CLEMSON — College football has a menacing half-friend, half-foe and it lives in the office of new Clemson athletic director Dan Radakovich.

When meeting with a reporter recently to discuss challenges facing today’s athletic directors, Radakovich pointed toward the flat-screen HD television mounted on his office wall.

In 2012, college football regular season attendance declined 3 percent from its peak in 2008, and reached its lowest average (45,274) since 2003, according to an analysis of NCAA attendance figures by The Birmingham (Ala.) News. The declining attendance has also been a trend in the postseason.

Clemson has sold only 9,000 tickets from its 18,000-ticket allotment for the Dec. 31 Chick-fil-A Bowl, according to a university spokesperson. Programs are required to purchase unsold bowl tickets.

Though Clemson made its first Orange Bowl trip in 30 years last season, the Tigers sold just 8,500 tickets from their 17,500-ticket allotment.

Television is an important partner with college sports. But the quality of TV technology is connected to the decline in attendance.

Never has been the in-home viewing experience been better, which threatens gate receipts, and presents a paramount challenge for today’s athletic directors.

“What value-adds are you going to give ticket holders that makes them feel it is still a good allocation of their entertainment dollar to come to a game?,” Radakovich said. “Yes, television is here and they are a great partner with collegiate sports. They give a large check each and every year and I don’t know if we could exist without (television). We need to coexist. …The NFL, in mine and your lifetime, has been the most successful (sports league) and it has recognized the fact that there are things that have to be done to keep their stadiums full.”

Radakovich said college and NFL teams have begun trying to enhance the stadium experience.

Clemson has made improvements at Memorial Stadium starting with three HD video boards. Cell phone reception has been improved at the stadium to allow fans to more effectively use their mobile devices.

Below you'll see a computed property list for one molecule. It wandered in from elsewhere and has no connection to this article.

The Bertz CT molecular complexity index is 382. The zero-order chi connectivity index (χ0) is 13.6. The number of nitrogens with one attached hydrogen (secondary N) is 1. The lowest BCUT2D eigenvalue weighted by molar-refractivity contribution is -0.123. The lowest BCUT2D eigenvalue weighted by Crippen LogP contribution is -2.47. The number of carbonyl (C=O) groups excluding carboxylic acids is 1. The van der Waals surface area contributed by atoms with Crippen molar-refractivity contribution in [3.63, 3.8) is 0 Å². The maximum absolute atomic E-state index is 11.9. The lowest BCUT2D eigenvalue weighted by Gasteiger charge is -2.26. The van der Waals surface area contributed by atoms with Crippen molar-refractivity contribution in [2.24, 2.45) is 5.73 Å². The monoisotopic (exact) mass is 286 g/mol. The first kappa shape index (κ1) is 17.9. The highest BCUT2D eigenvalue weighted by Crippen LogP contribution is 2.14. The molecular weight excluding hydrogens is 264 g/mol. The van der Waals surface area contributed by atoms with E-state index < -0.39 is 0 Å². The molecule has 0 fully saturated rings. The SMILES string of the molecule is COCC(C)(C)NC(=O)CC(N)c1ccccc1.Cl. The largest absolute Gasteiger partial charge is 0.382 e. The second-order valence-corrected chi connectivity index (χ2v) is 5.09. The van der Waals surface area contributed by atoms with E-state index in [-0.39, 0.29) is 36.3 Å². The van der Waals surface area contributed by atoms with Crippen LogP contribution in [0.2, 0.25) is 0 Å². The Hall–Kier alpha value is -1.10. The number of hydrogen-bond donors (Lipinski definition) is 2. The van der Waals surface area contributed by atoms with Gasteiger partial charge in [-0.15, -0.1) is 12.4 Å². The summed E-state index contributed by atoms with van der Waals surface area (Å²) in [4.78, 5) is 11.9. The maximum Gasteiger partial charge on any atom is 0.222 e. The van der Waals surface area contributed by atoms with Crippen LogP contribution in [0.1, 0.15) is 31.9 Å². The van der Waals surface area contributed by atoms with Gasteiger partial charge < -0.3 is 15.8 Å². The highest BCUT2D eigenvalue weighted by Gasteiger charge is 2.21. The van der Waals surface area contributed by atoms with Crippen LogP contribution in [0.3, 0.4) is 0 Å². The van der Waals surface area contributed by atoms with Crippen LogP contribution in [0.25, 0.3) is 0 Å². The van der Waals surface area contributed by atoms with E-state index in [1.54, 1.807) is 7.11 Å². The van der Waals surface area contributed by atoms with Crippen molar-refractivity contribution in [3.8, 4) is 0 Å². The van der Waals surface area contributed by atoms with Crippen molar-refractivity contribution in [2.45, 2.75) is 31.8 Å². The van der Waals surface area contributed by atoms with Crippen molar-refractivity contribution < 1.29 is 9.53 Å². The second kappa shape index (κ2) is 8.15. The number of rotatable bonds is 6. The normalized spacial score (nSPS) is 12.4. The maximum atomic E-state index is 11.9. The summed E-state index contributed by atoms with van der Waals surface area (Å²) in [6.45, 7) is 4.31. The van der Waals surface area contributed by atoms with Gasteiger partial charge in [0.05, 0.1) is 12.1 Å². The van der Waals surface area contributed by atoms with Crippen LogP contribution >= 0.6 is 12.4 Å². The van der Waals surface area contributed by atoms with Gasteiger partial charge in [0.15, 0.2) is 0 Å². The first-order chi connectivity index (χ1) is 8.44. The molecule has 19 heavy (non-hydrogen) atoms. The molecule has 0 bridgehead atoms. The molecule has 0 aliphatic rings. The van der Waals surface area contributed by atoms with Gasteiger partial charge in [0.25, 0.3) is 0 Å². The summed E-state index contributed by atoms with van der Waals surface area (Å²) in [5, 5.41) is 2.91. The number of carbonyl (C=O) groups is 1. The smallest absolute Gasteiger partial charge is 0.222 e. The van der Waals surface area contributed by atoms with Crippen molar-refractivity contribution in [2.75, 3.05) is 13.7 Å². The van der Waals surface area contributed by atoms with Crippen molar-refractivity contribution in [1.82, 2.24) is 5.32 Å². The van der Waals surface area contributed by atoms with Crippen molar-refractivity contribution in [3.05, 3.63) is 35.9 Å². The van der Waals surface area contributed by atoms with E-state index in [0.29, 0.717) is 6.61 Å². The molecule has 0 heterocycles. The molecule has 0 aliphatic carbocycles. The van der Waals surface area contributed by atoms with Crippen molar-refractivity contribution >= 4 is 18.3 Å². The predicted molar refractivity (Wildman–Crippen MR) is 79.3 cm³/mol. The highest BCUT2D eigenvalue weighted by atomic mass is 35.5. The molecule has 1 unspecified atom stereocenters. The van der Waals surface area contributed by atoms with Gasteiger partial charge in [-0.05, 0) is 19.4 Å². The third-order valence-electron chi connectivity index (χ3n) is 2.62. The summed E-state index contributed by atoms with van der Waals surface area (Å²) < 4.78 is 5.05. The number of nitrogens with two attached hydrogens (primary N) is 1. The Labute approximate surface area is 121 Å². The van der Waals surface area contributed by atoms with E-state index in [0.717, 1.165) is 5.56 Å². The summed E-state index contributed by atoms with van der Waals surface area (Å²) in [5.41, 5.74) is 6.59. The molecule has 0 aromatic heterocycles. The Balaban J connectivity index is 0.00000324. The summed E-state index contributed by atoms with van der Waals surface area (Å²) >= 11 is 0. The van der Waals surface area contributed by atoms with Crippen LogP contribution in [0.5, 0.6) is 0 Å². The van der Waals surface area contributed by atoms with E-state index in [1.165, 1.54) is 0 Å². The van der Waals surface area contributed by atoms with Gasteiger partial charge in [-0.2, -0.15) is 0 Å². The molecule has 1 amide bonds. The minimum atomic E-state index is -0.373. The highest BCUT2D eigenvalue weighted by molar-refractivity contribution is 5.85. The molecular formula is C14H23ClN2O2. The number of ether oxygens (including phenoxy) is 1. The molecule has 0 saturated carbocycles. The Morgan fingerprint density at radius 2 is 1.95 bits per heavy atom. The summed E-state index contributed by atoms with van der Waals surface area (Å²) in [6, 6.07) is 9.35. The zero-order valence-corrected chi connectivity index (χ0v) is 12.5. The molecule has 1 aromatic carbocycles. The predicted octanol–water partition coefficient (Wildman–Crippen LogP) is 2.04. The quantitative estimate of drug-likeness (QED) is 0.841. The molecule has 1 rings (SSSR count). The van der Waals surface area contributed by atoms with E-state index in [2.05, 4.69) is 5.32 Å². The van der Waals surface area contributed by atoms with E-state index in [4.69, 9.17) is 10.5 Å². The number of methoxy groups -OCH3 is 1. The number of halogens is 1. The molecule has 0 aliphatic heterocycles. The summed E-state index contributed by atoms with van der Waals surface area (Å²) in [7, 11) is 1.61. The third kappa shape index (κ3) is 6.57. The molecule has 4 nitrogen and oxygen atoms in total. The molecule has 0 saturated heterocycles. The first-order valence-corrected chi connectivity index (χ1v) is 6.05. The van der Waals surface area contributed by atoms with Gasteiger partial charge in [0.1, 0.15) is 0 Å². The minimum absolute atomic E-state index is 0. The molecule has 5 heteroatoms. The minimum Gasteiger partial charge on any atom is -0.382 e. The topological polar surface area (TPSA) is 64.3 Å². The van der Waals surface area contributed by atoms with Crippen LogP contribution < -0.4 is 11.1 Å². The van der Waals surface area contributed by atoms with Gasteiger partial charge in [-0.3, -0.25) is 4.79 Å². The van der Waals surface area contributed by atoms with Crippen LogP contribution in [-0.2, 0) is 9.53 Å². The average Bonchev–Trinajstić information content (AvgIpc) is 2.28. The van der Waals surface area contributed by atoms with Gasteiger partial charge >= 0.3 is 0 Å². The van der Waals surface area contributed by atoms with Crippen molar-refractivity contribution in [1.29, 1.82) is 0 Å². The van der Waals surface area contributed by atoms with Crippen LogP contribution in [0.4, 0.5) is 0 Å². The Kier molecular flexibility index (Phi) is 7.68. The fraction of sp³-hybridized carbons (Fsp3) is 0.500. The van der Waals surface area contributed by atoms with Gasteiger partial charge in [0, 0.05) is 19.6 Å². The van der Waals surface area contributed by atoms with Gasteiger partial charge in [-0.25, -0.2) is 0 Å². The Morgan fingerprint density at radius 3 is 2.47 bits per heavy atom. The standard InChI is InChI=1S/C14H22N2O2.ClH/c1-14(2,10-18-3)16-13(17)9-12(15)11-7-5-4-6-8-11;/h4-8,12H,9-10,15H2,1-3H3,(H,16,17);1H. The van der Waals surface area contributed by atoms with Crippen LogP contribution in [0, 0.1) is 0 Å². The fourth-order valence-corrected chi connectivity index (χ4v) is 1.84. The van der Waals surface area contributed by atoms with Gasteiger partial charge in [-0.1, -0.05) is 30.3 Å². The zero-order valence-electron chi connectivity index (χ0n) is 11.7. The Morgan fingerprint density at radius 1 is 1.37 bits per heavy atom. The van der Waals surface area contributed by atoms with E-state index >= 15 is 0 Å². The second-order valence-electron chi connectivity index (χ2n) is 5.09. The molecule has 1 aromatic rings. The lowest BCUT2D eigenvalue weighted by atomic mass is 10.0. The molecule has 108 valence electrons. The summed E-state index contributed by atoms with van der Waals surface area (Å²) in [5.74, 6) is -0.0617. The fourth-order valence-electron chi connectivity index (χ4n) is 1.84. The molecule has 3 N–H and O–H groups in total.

Auburn has begun allowing fans to bring tablets and lap tops into games, according to the Birmingham News.

“You want to be able to control as much of the experience as possible,” Radakovich said, “the scoreboards, the replays, the sound and the band.”

Still, ACC attendance produced its lowest attendance average (49,544) this fall since 2003. Only three ACC schools had an increase in football attendance this season: Clemson (2 percent), Miami (2 percent) and Boston College (4 percent). Five current or future ACC schools had declines of nine percent or more this season: Maryland (15), Wake Forest (10), North Carolina (10), Pittsburgh (10) and Georgia Tech (nine).

The SEC continues to lead the nation in attendance with 75,444 fans per game, but that figure is the lowest level since 2007.South Carolina’s attendance increased 1 percent this fall.

Clemson CFO Katie Hill said non-conference games against non-BCS schools are particularly vulnerable to attendance declines when such games are televised.

In addition to television, the other contributing factor is the price of tickets continues to increase. Clemson’s season ticket prices increased 3.4 percent this season to an average of $45 per game. South Carolina season tickets went for $60 per game. The cheapest ticket to the Chick-fil-A Bowl through Clemson is $80. Cheaper tickets can be found in the secondary market.

Radakovich said the human element remains a powerful game-day attraction but even that is threatened by a younger generations that is using mobile devices to consume media. Alabama is ranked No. 1 in the country this season, but student attendance has declined at the school.

“Hopefully you are going to be meeting people and seeing folks that you only see seven times a year that you only see at your tailgate event,” Radakovich said. “You hope that the (human) element and all the ancillary things around the game-day experience continue to keep people around and involved. We have to engage our students and young alumni and make sure that next generation of people continues to want to be as much a part of college sports as their grandfathers and fathers have been.”